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Mark Kingwell is a professor of philosophy at the University of Toronto and author, most recently, of Singular Creatures: Robots, Rights, and the Politics of Posthumanism.

For anyone who recalls philosopher George Santayana’s dictum, that those who fail to study history are doomed to repeat it, recent events might offer a sad wash of déjà vu. “Mitigating the risk of extinction from AI should be a global priority alongside other societal-scale risks such as pandemics and nuclear war,” read a statement published on May 30 by the Center for AI Safety. It instantly became a 22-word classic in the annals of too-late, barn-door warnings from scientists.

The document was signed by more than 350 industry professionals, including former University of Toronto professor Geoffrey Hinton (one of the “godfathers” of artificial intelligence), top executives from Open AI, Google DeepMind and Anthropic, plus climate advocate Bill McKibben and the on-off Elon-Muskovite musician Grimes. Mr. Musk himself, meanwhile, was among the leading tech voices who called for a six-month “pause” in AI research back in March.

With its existential tone of imminent doom and implicit endorsement of (usually abominated) government regulation, this brief manifesto quickly dominated the headlines. AI, at least in the form of generative, large-language models such as ChatGPT, have blistered through popular consciousness in the past six months, raising a host of familiar anxieties about everything from student essays to job security.

What to think, though, of this new, scary language coming from the very people who created all the fright? On the one hand, it’s great that they, the experts, see the dangers of their technology. On the other hand, WTF YOU GUYS (or words to that effect.) It’s as if a suddenly rattled Dr. Frankenstein were to go to the police and say, “Sorry, boys. I put the wrong brain into my artificial man, er, monster. Now he’s about to go on a, you know, rampage. My bad.”

While the pandemic reference is a bit murky – pandemics are not typically created, let alone for direct profit or weaponization – the parallel with nuclear weapons is telling. Tech 2.0 moguls, with their late-capitalist pressures of market share and media attention, are not exactly facing the exigencies of war. But shades of Albert Einstein and J. Robert Oppenheimer aren’t far off. Einstein joined philosophers Bertrand Russell and Karl Jaspers in opposing nuclear weapons, but his signing of the 1939 Einstein-Szilard letter prompted U.S. president Franklin Roosevelt to initiate the Manhattan Project. Oppenheimer was active in the project, but then balked at the development of more powerful hydrogen bombs in the 1950s.

So, we have seen science running ahead of ethical reflection before. Indeed, Mary Shelley made no mystery of her famous tale’s moral when she subtitled it The Modern Prometheus. As with classical Prometheus, who stole fire from the gods so we mortals could have cook-outs, Frankenstein usurps the divine monopoly on creating life, but now with electricity, filched body parts, and the contemporary equivalent of duct tape.

Per Santayana, Victor Frankenstein should perhaps have done his own historical homework. The gods eventually punished Prometheus with the eternal agony of having his liver gnawed at by an eagle, a symbol of Zeus. There are many gruesome depictions of this high-concept torture in neo-classical paintings: the gory wages of hubris.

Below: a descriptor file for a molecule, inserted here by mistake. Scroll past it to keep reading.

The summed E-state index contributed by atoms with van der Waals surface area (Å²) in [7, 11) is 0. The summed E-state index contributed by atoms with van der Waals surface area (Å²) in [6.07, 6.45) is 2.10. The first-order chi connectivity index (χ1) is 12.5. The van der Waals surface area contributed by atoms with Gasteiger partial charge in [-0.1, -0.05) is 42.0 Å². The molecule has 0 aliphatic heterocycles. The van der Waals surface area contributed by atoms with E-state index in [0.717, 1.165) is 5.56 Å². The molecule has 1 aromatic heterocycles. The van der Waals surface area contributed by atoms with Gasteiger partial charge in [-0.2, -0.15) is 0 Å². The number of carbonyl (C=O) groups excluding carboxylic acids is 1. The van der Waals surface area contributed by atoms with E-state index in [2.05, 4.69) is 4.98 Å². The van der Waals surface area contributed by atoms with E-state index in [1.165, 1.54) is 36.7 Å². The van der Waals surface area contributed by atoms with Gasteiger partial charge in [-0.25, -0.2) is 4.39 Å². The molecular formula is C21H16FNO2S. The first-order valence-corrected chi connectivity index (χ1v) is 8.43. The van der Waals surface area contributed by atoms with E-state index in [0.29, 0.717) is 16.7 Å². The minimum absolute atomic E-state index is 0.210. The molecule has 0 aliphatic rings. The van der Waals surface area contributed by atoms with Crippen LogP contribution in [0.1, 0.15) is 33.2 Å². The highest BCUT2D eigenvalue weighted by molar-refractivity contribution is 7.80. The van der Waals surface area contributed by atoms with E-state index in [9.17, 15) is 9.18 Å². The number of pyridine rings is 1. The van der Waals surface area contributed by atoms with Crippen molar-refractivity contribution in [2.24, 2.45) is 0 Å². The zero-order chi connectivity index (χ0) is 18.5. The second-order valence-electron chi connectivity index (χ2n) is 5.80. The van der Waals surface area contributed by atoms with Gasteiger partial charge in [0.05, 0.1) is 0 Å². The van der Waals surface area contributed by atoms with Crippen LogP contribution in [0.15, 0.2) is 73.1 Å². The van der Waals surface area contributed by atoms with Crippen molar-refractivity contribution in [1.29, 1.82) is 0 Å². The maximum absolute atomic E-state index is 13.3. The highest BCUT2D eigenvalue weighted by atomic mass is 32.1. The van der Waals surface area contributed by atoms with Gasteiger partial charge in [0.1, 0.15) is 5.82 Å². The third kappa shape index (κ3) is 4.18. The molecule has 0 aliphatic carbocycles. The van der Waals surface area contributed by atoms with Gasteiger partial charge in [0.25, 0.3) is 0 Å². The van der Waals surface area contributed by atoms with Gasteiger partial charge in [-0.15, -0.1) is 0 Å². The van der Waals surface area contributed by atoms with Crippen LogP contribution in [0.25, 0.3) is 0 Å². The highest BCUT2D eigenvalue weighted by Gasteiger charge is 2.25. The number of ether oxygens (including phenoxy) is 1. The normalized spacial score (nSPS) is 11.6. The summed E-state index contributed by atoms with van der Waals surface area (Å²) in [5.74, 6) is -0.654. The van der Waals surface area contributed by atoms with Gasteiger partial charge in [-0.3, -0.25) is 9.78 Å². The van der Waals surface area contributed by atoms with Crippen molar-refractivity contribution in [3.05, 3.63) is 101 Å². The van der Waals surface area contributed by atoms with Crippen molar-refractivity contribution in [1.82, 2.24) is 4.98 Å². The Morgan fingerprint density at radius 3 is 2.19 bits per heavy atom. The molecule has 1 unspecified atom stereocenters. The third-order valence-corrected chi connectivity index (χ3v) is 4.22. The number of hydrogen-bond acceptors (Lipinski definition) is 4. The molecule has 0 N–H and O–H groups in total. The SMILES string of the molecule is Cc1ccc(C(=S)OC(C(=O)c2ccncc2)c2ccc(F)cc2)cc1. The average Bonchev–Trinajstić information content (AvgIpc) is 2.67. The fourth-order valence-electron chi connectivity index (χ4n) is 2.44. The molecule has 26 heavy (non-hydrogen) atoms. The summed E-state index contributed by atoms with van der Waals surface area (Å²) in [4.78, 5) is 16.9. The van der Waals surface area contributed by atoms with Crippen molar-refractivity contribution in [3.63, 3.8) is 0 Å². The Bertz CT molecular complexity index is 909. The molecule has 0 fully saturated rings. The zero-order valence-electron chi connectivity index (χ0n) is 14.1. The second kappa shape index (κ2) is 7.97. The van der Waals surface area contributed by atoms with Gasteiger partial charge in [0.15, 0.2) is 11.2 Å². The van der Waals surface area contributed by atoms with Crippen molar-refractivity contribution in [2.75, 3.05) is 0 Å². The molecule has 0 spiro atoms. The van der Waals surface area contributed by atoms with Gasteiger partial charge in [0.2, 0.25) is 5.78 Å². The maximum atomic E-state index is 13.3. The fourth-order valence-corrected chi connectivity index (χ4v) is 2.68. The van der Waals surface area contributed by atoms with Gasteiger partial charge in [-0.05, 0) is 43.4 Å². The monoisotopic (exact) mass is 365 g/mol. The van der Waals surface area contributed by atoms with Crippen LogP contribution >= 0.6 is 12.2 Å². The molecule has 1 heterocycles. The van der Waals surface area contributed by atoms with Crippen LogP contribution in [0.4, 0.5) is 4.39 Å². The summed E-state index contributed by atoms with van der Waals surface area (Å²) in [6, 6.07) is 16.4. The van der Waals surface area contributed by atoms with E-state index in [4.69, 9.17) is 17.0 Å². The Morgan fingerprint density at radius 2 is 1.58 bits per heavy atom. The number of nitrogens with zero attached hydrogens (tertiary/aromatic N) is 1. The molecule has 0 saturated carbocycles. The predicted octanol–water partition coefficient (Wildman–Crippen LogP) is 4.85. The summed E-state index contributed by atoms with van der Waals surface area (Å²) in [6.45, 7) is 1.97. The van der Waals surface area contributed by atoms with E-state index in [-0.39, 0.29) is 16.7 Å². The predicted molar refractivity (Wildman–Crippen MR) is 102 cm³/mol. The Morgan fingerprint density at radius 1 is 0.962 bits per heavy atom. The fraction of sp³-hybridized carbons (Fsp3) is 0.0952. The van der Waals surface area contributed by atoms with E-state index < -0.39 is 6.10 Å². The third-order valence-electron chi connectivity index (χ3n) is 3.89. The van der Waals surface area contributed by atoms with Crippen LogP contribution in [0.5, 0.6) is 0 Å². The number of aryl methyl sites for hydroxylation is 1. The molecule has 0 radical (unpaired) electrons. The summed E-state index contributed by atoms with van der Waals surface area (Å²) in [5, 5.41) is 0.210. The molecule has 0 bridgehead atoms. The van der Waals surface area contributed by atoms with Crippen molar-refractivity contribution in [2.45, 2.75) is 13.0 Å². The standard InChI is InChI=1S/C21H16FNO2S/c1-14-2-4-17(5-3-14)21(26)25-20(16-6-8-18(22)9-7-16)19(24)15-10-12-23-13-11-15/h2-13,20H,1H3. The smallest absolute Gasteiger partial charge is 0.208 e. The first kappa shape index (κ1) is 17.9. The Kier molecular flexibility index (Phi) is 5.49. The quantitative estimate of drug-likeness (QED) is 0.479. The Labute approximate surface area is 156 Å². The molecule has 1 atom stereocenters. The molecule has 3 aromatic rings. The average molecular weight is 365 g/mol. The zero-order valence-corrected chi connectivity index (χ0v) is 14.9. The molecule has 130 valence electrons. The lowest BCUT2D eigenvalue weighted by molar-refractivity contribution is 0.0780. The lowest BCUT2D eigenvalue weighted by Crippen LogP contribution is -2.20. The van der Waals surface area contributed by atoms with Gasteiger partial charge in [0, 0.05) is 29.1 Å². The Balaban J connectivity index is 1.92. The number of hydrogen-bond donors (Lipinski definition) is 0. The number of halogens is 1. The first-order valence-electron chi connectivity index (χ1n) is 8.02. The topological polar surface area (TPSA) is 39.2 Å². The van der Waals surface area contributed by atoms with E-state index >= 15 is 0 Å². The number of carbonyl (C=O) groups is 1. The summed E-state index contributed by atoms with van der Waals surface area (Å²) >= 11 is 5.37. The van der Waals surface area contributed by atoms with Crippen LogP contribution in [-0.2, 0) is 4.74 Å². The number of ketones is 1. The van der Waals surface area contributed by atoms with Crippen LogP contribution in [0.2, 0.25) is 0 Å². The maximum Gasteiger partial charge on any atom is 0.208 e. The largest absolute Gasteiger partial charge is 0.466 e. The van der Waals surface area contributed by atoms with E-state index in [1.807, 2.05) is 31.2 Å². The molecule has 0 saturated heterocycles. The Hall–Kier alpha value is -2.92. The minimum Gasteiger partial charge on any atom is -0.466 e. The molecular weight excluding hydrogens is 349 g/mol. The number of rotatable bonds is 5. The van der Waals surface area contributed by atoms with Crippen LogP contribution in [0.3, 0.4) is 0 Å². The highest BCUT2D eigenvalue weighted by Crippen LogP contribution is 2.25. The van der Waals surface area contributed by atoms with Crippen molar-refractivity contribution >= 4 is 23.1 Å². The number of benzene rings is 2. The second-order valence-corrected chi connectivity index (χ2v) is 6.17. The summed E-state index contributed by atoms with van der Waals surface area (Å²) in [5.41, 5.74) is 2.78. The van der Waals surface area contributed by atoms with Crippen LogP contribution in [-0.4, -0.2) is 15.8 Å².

But we should not be entirely cynical about tech-bro woes, second thoughts of genie-freeing scientists, and perspiring dreams amid dreaming spires. Rather, this is a chance to try and deepen the usual discourse about technology, which is still pitting enforced cheerleading (and profit-gathering) against alleged Luddite stubbornness. Let’s update our thinking about the ethics of AI – a subject that some tech experts still refuse to acknowledge as valid – with some thoughts about why a form of neo-Luddism is more warranted than ever.

Seven decades ago, Martin Heidegger published his essay The Question Concerning Technology. It remains the most important, but least read, document about our vast and growing engagement with self-elaborating tools. Among other things, Heidegger reminds us that tools are never neutral, despite frequent assertions to the contrary. What makes a hammer “ready to hand” is the way it renders an entire world disposable to us – a leveraged extension of the human fist that, as Mark Twain (maybe) said, makes everything look like a nail.

More insidious still is the blitheness surrounding innovation, always assumed to be inevitable and usually beneficent – the myth of progress. Neo-Luddites aren’t moved to smash machines so much as to expose their inner workings, including the motives of profit and control that brought them into the world. The insistence on progress is ideology, not science. It raises the ancient, ever-relevant question: Cui bono?

The proximate threats from AI are not about human extinction – at least not yet. They concern, instead, the use of AI for identity theft, misinformation, deep fakes and large-scale political fraud. Also algorithmic bias, unfair sorting outcomes, and threats to privacy. In other words, the insidious work of bad human actors, not technology run wholesale amok. The standard Skynet-goes-rogue scenarios remain vivid, but what we need in response is not irrational fear, but critical scrutiny and louder demands for accountability.

We miss the point of this moment if we keep making two related mistakes: First, allowing AI to be the sole province of private-sector interests, however conscience-stricken; even while, second, projecting our worst predatory motives upon the results. The essential, existential task is not to tighten regulation over wayward effects, however crucial that remains, but to expand our imaginations.

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